Worker Productivity and Computer Vision Syndrome

December 14, 2015

If you use a computer at work, you probably already know that a long day of staring at your screen can lead to eye strain, tired eyes, headache, muscle aches and other symptoms of computer vision syndrome (CVS). But you may not know that CVS also can cause work mistakes and lost productivity.

And if you own a company, you might be interested to know that studies suggest you can increase profits by providing your employees vision care benefits and computer glasses to help boost productivity, decrease errors and reduce worker disability claims.

Is Computer Vision Syndrome Really a Major Problem at Work?

According to the American Optometric Association (AOA), the most frequent health complaints among computer workers are vision-related. Studies indicate that 50 to 90 percent of computer users suffer from visual symptoms of computer vision syndrome. These symptoms include eye strain, dry eyes, eye irritation, blurred vision and double vision.

With more and more of us using a computer at work, CVS is becoming a major public health issue. The AOA reports that a survey of optometrists found that approximately 10 million eye exams are performed annually in the United States due to vision problems related to computer use.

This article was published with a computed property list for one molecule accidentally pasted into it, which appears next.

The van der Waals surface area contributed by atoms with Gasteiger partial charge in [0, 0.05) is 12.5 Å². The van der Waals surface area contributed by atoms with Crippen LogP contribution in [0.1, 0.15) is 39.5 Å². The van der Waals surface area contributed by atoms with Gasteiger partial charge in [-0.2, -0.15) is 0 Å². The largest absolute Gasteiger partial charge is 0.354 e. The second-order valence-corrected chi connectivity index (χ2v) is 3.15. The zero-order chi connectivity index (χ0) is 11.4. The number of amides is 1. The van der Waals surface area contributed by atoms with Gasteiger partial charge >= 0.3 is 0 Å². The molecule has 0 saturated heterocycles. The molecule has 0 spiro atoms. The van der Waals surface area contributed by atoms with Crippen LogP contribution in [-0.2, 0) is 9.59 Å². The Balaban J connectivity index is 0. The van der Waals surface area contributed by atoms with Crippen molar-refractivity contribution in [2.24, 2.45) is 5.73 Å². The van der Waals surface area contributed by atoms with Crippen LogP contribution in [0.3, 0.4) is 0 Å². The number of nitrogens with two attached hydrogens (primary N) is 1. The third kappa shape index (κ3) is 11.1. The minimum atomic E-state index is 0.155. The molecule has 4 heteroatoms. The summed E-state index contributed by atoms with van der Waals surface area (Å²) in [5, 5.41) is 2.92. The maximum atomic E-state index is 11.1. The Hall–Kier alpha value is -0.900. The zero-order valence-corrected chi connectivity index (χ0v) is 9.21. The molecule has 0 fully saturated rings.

CVS and Worker Productivity

A study conducted by the University of Alabama at Birmingham (UAB) School of Optometry examined the relationship between the vision of computer workers and their productivity in the workplace.

Should employers provide computer eyewear to workers? Studies suggest that increased productivity more than justifies the cost.

This study found:

  • A direct correlation between proper vision correction and productivity. This relationship particularly is evident with complex and/or repetitive computer tasks such as data entry.
  • A direct correlation between proper vision correction and the time required for a computer worker to perform a task. Computer-related tasks took much longer when the subjects wore glasses with less than the optimum correction.
  • Reduced productivity even among computer users who were unaware they had vision problems. Computer users with small refractive errors may not notice any vision discomfort. But without proper vision correction, their performance on a specific task can suffer significantly — by as much as 20 percent.

“Our data strongly suggest that improving the visual status of workers using computers results in greater productivity in the workplace, as well as improved visual comfort,” said Kent Daum, OD, PhD, the study’s chief investigator.

Computer Eyewear and the Bottom Line

According to the UAB study, the economic benefit to employers of providing computer eyewear to their employees can be determined by measuring the average gain in productivity for computer workers over a one-year period, and dividing this productivity gain by the costs associated with the eyewear.

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